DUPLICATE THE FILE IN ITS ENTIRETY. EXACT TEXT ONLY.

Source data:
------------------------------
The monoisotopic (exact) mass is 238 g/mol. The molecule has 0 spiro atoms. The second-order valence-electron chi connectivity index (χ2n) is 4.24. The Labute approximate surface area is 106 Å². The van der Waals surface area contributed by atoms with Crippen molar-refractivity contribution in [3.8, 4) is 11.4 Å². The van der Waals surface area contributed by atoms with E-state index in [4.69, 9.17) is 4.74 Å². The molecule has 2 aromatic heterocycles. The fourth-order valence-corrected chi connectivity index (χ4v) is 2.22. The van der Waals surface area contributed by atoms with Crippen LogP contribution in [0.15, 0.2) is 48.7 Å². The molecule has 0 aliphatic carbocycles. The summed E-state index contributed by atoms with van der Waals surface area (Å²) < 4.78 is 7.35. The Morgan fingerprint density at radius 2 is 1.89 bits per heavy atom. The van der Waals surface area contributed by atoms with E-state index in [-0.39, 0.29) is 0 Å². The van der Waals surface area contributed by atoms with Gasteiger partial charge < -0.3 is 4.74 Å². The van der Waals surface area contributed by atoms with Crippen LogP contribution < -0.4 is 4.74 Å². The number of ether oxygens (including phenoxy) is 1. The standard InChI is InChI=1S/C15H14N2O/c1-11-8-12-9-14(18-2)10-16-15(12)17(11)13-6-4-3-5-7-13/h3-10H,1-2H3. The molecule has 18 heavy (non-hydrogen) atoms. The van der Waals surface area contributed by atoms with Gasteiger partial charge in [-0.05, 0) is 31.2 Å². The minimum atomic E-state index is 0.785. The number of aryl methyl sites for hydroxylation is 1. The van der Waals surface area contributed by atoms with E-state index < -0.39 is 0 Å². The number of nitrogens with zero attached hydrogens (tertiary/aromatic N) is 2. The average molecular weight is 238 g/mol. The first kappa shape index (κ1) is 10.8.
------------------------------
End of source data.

The monoisotopic (exact) mass is 238 g/mol. The molecule has 0 spiro atoms. The second-order valence-electron chi connectivity index (χ2n) is 4.24. The Labute approximate surface area is 106 Å². The van der Waals surface area contributed by atoms with Crippen molar-refractivity contribution in [3.8, 4) is 11.4 Å². The van der Waals surface area contributed by atoms with E-state index in [4.69, 9.17) is 4.74 Å². The molecule has 2 aromatic heterocycles. The fourth-order valence-corrected chi connectivity index (χ4v) is 2.22. The van der Waals surface area contributed by atoms with Crippen LogP contribution in [0.15, 0.2) is 48.7 Å². The molecule has 0 aliphatic carbocycles. The summed E-state index contributed by atoms with van der Waals surface area (Å²) < 4.78 is 7.35. The Morgan fingerprint density at radius 2 is 1.89 bits per heavy atom. The van der Waals surface area contributed by atoms with E-state index in [-0.39, 0.29) is 0 Å². The van der Waals surface area contributed by atoms with Gasteiger partial charge < -0.3 is 4.74 Å². The van der Waals surface area contributed by atoms with Crippen LogP contribution < -0.4 is 4.74 Å². The number of ether oxygens (including phenoxy) is 1. The standard InChI is InChI=1S/C15H14N2O/c1-11-8-12-9-14(18-2)10-16-15(12)17(11)13-6-4-3-5-7-13/h3-10H,1-2H3. The molecule has 18 heavy (non-hydrogen) atoms. The van der Waals surface area contributed by atoms with Gasteiger partial charge in [-0.05, 0) is 31.2 Å². The minimum atomic E-state index is 0.785. The number of aryl methyl sites for hydroxylation is 1. The van der Waals surface area contributed by atoms with E-state index < -0.39 is 0 Å². The number of nitrogens with zero attached hydrogens (tertiary/aromatic N) is 2. The average molecular weight is 238 g/mol. The first kappa shape index (κ1) is 10.8.